Body dysmorphic disorder (BDD) is an anxiety disorder related to body image.
You might be given a diagnosis of BDD if you:
- experience obsessive worries about one or more perceived flaws in your physical appearance, and the flaw cannot be seen by others or appears very slight
- develop compulsive behaviours and routines, such as excessive use of mirrors or picking your skin, to deal with the worries you have about the way you look.
If you have BDD, these obsessions and behaviours cause emotional distress and have a significant impact on your ability to carry on with your day-to-day life. In this way, BDD is closely related to obsessive-compulsive disorder (OCD).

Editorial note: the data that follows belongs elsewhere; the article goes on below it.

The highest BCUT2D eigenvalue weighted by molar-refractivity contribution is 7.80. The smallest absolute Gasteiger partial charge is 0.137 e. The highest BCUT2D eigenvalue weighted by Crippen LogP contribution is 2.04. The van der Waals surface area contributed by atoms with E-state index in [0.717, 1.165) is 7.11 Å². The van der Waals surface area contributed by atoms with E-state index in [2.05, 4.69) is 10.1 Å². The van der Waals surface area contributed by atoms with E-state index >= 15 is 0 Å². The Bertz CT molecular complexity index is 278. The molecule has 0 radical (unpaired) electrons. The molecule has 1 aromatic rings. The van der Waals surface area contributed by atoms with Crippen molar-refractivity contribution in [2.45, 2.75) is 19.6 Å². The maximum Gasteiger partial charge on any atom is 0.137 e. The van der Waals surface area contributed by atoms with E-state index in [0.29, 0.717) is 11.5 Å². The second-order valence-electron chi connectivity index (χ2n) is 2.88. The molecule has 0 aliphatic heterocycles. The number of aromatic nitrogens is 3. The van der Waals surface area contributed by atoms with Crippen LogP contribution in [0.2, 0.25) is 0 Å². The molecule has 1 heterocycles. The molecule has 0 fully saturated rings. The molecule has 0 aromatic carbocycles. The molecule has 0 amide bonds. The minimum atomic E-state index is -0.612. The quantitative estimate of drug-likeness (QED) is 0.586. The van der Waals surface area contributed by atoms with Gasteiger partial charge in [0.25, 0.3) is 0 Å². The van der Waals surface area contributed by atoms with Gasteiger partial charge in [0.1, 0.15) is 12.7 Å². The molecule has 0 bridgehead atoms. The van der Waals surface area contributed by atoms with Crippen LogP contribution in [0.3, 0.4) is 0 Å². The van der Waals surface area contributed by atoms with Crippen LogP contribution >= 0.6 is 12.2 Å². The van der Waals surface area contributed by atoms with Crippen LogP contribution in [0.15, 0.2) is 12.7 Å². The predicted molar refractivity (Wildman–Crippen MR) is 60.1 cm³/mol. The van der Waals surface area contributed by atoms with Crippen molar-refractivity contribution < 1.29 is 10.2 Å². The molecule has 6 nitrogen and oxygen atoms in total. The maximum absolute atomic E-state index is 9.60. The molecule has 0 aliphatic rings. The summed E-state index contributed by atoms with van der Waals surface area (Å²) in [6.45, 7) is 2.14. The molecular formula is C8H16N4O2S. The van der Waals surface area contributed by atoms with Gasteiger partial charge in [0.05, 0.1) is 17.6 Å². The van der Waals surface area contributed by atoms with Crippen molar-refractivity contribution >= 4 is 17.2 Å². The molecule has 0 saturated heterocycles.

BDD can vary in severity from person to person and from day to day. For some of us, concerns around appearance may make it difficult to go out in public or see other people. This can have an impact on our work life and relationships with other people.
It varies day-to-day. It can sit quietly or it can be completely debilitating.
BDD may also cause other problems, such as:
Many people with BDD do not seek help because they are worried that people will judge them or think they are vain. This means that many people with BDD are likely to experience it for a long time before seeking support.
This information was published in November 2018. We will revise it in 2021.